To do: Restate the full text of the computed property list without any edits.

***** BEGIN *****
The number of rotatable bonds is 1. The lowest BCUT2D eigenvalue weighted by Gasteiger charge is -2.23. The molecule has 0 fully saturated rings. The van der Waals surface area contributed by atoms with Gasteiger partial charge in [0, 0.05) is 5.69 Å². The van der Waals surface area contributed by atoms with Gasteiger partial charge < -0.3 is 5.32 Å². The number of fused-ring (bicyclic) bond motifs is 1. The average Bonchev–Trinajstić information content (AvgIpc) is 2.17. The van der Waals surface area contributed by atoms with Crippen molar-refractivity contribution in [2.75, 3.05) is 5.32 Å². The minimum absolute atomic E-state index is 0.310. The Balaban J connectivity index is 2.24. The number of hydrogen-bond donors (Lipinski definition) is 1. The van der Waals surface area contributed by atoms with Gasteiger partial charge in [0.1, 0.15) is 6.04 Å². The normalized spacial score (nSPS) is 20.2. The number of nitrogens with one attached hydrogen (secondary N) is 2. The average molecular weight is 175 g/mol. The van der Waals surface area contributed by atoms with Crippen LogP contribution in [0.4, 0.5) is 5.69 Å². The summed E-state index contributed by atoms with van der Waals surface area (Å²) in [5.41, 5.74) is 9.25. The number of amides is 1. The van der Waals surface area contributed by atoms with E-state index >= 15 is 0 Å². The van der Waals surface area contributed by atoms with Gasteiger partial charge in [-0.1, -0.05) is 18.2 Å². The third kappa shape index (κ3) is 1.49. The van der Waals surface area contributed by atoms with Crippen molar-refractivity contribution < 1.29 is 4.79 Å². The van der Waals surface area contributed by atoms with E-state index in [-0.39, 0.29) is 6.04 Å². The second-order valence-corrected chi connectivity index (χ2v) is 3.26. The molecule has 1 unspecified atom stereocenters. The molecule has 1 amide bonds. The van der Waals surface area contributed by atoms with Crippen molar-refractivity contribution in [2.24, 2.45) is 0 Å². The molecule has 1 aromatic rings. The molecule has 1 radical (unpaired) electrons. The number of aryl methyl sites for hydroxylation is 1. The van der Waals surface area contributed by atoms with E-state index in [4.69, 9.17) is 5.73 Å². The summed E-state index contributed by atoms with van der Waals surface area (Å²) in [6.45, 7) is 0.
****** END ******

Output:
The number of rotatable bonds is 1. The lowest BCUT2D eigenvalue weighted by Gasteiger charge is -2.23. The molecule has 0 fully saturated rings. The van der Waals surface area contributed by atoms with Gasteiger partial charge in [0, 0.05) is 5.69 Å². The van der Waals surface area contributed by atoms with Gasteiger partial charge < -0.3 is 5.32 Å². The number of fused-ring (bicyclic) bond motifs is 1. The average Bonchev–Trinajstić information content (AvgIpc) is 2.17. The van der Waals surface area contributed by atoms with Crippen molar-refractivity contribution in [2.75, 3.05) is 5.32 Å². The minimum absolute atomic E-state index is 0.310. The Balaban J connectivity index is 2.24. The number of hydrogen-bond donors (Lipinski definition) is 1. The van der Waals surface area contributed by atoms with Gasteiger partial charge in [0.1, 0.15) is 6.04 Å². The normalized spacial score (nSPS) is 20.2. The number of nitrogens with one attached hydrogen (secondary N) is 2. The average molecular weight is 175 g/mol. The van der Waals surface area contributed by atoms with Crippen LogP contribution in [0.4, 0.5) is 5.69 Å². The summed E-state index contributed by atoms with van der Waals surface area (Å²) in [5.41, 5.74) is 9.25. The number of amides is 1. The van der Waals surface area contributed by atoms with E-state index >= 15 is 0 Å². The van der Waals surface area contributed by atoms with Gasteiger partial charge in [-0.1, -0.05) is 18.2 Å². The third kappa shape index (κ3) is 1.49. The van der Waals surface area contributed by atoms with Crippen molar-refractivity contribution < 1.29 is 4.79 Å². The van der Waals surface area contributed by atoms with E-state index in [-0.39, 0.29) is 6.04 Å². The second-order valence-corrected chi connectivity index (χ2v) is 3.26. The molecule has 1 unspecified atom stereocenters. The molecule has 1 amide bonds. The van der Waals surface area contributed by atoms with Crippen molar-refractivity contribution in [2.24, 2.45) is 0 Å². The molecule has 1 aromatic rings. The molecule has 1 radical (unpaired) electrons. The number of aryl methyl sites for hydroxylation is 1. The van der Waals surface area contributed by atoms with E-state index in [4.69, 9.17) is 5.73 Å². The summed E-state index contributed by atoms with van der Waals surface area (Å²) in [6.45, 7) is 0.